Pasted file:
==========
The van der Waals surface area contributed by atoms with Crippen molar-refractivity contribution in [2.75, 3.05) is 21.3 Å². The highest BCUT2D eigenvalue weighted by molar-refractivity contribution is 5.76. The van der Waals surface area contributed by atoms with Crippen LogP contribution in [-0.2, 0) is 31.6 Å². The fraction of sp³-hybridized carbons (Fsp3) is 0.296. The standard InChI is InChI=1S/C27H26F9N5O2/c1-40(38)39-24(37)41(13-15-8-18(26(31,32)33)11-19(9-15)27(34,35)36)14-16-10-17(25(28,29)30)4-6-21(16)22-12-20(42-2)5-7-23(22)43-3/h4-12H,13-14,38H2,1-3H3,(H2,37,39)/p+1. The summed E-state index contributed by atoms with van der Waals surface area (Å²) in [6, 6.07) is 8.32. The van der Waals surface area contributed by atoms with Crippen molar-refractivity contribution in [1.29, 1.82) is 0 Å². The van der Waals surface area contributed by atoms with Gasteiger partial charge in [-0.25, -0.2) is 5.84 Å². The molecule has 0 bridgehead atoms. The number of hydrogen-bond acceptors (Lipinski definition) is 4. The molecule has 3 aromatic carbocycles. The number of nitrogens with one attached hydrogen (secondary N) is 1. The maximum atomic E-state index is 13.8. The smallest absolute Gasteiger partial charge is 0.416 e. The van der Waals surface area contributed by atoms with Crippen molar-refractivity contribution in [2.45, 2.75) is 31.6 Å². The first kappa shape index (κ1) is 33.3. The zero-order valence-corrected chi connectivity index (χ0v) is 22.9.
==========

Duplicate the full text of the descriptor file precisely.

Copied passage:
The van der Waals surface area contributed by atoms with Crippen molar-refractivity contribution in [2.75, 3.05) is 21.3 Å². The highest BCUT2D eigenvalue weighted by molar-refractivity contribution is 5.76. The van der Waals surface area contributed by atoms with Crippen LogP contribution in [-0.2, 0) is 31.6 Å². The fraction of sp³-hybridized carbons (Fsp3) is 0.296. The standard InChI is InChI=1S/C27H26F9N5O2/c1-40(38)39-24(37)41(13-15-8-18(26(31,32)33)11-19(9-15)27(34,35)36)14-16-10-17(25(28,29)30)4-6-21(16)22-12-20(42-2)5-7-23(22)43-3/h4-12H,13-14,38H2,1-3H3,(H2,37,39)/p+1. The summed E-state index contributed by atoms with van der Waals surface area (Å²) in [6, 6.07) is 8.32. The van der Waals surface area contributed by atoms with Crippen molar-refractivity contribution in [1.29, 1.82) is 0 Å². The van der Waals surface area contributed by atoms with Gasteiger partial charge in [-0.25, -0.2) is 5.84 Å². The molecule has 0 bridgehead atoms. The number of hydrogen-bond acceptors (Lipinski definition) is 4. The molecule has 3 aromatic carbocycles. The number of nitrogens with one attached hydrogen (secondary N) is 1. The maximum atomic E-state index is 13.8. The smallest absolute Gasteiger partial charge is 0.416 e. The van der Waals surface area contributed by atoms with Crippen molar-refractivity contribution in [2.45, 2.75) is 31.6 Å². The first kappa shape index (κ1) is 33.3. The zero-order valence-corrected chi connectivity index (χ0v) is 22.9.